Let us now introduce the Tottori Prefecture.
A mere one year has passed since the opening of the first Starbucks in the prefecture. Tottori emerged into the news channels grandstanding images of over a thousand people cueing in line for its grand opening. The reason behind being the last prefecture to have welcomed the big conglomerate coffee house is unquestionably to do with its population. With a population of only 570,000 people, Tottori ranks the lowest in the country; as many residents as Tokyo’s Suginami-ku with 560,000 people.
With Tottori, many Japanese would associate the prefecture with the famous Tottori Sand Dunes. The actual charm of Tottori however, takes pleasure as a hometown for seafood delicacies of the Matsuba Crabs, rock oysters, and white squids. Other local specialties that the tourists must try include the Tottori Beef, Nijyu-isseiki (21st Century) Pears, shallots, and beef ramen.
After naming Yonago Airport as “Yonago Kitaro Airport” in April 2010, it was later renamed and renewed as the “Tottori Sakyuu Detective Conan Airport” in March 2015. Some may have conjectured from this naming that Tottori Prefecture is the home to famous manga artists such as Shigeru Mizuki and Gosho Aoyama, known for their popular series of “Ge-Ge-Ge no Kitaro” and “Case Closed (or “Meitantei Conan” in Japanese)” respectively. In 2012, when the 13th Annual Worldwide Manga Summit was held in the prefecture, Tottori was named as the first and foremost “Manga Kingdom” upon this occasion. Since this denomination, Tottori is committed to hosting and initiating events in enlivening manga culture and the prefecture.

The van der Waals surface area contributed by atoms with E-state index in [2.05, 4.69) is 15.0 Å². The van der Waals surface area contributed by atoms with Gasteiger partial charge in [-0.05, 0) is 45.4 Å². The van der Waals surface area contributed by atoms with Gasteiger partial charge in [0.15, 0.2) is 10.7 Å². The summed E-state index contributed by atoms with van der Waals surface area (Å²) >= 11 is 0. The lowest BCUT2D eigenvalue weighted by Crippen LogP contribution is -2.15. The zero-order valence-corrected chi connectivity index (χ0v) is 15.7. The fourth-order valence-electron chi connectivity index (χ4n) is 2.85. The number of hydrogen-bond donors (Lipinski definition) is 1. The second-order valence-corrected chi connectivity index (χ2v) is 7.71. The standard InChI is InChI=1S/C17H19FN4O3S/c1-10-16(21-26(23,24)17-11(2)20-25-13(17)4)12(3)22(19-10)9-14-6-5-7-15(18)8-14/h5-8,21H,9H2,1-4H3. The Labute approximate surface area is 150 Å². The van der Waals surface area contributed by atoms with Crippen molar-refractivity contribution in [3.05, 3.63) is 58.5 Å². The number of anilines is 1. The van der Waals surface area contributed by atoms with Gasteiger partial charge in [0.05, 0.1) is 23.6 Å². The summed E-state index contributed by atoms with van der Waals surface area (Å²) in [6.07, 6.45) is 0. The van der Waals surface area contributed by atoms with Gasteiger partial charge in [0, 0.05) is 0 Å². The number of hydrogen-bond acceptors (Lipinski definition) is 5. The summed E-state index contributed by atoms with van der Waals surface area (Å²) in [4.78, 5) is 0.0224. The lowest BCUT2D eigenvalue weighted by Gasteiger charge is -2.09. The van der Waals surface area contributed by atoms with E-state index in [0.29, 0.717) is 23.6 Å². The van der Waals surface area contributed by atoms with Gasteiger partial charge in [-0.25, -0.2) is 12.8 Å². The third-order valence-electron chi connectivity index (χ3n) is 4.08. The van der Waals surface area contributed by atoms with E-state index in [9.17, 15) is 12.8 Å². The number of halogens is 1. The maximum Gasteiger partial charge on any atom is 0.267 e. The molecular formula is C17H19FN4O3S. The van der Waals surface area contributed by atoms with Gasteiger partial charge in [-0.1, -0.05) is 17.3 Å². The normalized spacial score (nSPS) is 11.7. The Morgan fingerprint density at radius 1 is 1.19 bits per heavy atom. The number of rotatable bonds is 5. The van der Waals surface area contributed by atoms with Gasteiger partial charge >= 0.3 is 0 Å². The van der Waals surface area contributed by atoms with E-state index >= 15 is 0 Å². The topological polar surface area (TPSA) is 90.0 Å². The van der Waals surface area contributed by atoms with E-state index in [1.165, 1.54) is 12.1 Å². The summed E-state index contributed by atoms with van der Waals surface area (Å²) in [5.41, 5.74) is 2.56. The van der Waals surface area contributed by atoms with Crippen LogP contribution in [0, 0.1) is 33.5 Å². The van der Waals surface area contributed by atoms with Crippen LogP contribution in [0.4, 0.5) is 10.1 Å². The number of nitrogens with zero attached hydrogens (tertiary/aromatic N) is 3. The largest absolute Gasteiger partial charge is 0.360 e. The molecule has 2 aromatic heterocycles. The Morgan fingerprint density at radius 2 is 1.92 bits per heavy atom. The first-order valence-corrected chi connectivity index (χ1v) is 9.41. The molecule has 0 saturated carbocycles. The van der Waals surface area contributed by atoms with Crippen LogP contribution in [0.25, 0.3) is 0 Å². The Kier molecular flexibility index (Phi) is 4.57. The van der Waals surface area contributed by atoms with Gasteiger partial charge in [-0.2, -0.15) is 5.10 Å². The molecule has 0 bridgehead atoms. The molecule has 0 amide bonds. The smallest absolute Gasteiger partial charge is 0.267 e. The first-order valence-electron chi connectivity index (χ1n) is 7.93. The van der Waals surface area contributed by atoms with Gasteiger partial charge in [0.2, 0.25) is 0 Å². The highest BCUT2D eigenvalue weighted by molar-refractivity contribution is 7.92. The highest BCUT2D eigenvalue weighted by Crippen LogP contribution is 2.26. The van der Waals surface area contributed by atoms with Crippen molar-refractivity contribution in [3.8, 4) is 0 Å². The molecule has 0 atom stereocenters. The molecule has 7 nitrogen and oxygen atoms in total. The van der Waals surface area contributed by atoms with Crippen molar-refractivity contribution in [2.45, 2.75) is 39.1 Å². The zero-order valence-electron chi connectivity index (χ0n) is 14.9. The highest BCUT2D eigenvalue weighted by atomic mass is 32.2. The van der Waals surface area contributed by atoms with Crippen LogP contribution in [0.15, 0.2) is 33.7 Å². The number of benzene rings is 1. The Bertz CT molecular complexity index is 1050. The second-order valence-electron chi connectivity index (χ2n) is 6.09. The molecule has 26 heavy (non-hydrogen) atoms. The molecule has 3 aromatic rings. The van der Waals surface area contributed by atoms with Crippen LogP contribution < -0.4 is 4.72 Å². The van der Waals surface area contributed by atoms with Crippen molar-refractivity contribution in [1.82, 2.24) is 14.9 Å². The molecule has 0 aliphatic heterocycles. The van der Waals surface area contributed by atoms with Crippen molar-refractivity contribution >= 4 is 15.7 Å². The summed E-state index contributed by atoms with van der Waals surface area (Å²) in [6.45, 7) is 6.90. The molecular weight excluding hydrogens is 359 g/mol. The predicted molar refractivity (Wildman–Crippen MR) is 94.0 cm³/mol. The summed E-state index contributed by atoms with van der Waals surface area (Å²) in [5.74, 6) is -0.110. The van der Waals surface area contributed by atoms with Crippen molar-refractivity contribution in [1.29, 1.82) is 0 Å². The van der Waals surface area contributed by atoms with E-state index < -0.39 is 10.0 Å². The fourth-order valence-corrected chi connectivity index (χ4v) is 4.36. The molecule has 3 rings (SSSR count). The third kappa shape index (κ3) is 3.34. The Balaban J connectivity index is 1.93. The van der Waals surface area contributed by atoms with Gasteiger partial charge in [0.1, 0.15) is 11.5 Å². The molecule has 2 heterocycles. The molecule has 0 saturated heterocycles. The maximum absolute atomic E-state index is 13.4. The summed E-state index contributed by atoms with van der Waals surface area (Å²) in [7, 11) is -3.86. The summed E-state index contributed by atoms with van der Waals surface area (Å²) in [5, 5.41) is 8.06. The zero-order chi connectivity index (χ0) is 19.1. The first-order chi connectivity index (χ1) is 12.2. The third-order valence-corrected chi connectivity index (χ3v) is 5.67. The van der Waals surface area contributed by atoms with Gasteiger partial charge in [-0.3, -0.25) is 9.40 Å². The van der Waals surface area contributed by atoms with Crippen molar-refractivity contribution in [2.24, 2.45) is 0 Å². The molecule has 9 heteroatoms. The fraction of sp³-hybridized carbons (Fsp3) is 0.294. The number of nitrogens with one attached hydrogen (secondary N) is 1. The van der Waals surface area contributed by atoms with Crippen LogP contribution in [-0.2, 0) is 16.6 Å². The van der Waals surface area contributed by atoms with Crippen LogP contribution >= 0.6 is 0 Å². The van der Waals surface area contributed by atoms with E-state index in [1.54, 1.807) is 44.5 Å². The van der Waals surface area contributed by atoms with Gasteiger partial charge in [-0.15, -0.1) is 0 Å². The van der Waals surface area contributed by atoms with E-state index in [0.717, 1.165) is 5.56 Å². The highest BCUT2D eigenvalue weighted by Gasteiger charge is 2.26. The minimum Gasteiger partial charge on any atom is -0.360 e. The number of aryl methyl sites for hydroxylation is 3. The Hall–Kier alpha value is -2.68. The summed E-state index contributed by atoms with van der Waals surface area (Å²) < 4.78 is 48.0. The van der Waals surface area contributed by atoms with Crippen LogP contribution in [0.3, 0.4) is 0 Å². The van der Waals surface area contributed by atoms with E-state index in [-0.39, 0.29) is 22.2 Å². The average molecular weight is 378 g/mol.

On a final note, The Hare of Inaba Pilgrimage Tour that includes the visitation to shrines in tributes to the Oriental Zodiacs and Lucky Eight, is an imperative agenda for traveling to Tottori. For your information, the Hiyoshi Shrine is dedicated to this year’s animal zodiac of the monkey. You may further want to acquire a handmade tenugui (a traditional Japanese hand towel) from each shrine and get it specially stamped as a protective charm in virtue of your visit. Why not enhance your luck by visiting these propitious shrines and pay your respects at the altar?